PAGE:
We previously found that hepatitis C virus (HCV) core protein, which possesses the consensus sequence of genotype 1b, transcriptionally activates the interferon (IFN)-inducible 2′-5′-oligoadenylate synthetase (2′-5′-OAS) gene in human hepatocyte cells. To clarify the mechanism of this activation, we further characterized the core protein as an activator of the 2′-5′-OAS gene. We demonstrated that the activation of the 2′-5′-OAS gene by the core protein is a general phenomenon, regardless of HCV genotype and strain. We showed that the 20 N-terminal amino acids (aa) of the core protein were important to the activation of the 2′-5′-OAS gene, although this N-terminal region did not have any effect on the subcellular localization of the core protein. We demonstrated that the core protein was able to activate all promoters possessing the IFN-stimulated response element (ISRE) examined. However, we found that the level of activation of the 2′-5′-OAS gene promoter possessing a particular variant type of ISRE was significantly higher than that of other IFN-inducible gene promoters. This phenomenon was confirmed using synthetic promoters possessing five repeats of the consensus or a 2′-5′-OAS-type ISRE. In addition, we showed that gene activation induced by the core protein is mediated by the ISRE. These results imply that the core protein prefers a subclass of IFN-inducible genes, the promoters of which possess the 2′-5′-OAS-type ISRE. Accordingly, we found that the IFN-inducible double-stranded RNA-specific adenosine deaminase gene promoter, possessing a 2′-5′-OAS-type ISRE sequence, was also efficiently activated by the core protein. The exact mechanism by which the core protein enhances gene expression was not determined, but we could find no effects of core protein on gene expression and phosphorylation status of the components of the JAK-STAT signaling transduction pathway.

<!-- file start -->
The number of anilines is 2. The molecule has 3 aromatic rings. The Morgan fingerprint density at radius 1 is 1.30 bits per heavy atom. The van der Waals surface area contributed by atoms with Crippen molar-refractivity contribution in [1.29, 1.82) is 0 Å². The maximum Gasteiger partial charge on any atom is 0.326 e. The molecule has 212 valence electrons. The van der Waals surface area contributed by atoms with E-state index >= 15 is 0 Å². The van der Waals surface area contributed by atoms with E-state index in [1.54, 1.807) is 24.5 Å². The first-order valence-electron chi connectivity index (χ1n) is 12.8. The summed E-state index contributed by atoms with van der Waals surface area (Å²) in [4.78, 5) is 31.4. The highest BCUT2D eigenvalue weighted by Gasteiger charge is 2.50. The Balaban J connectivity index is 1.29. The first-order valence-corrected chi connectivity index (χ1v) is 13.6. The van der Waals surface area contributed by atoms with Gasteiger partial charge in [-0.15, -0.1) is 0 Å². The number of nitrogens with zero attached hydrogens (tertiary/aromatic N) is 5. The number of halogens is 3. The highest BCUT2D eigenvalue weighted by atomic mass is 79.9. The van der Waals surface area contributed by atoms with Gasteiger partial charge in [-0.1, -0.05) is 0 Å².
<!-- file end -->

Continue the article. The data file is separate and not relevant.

- 2′-5′ -Oligoadenylate synthetase
- Core protein
- Double-stranded RNA-specific adenosine deaminase
- Hepatitis C virus
ASJC Scopus subject areas
- Infectious Diseases
- Cancer Research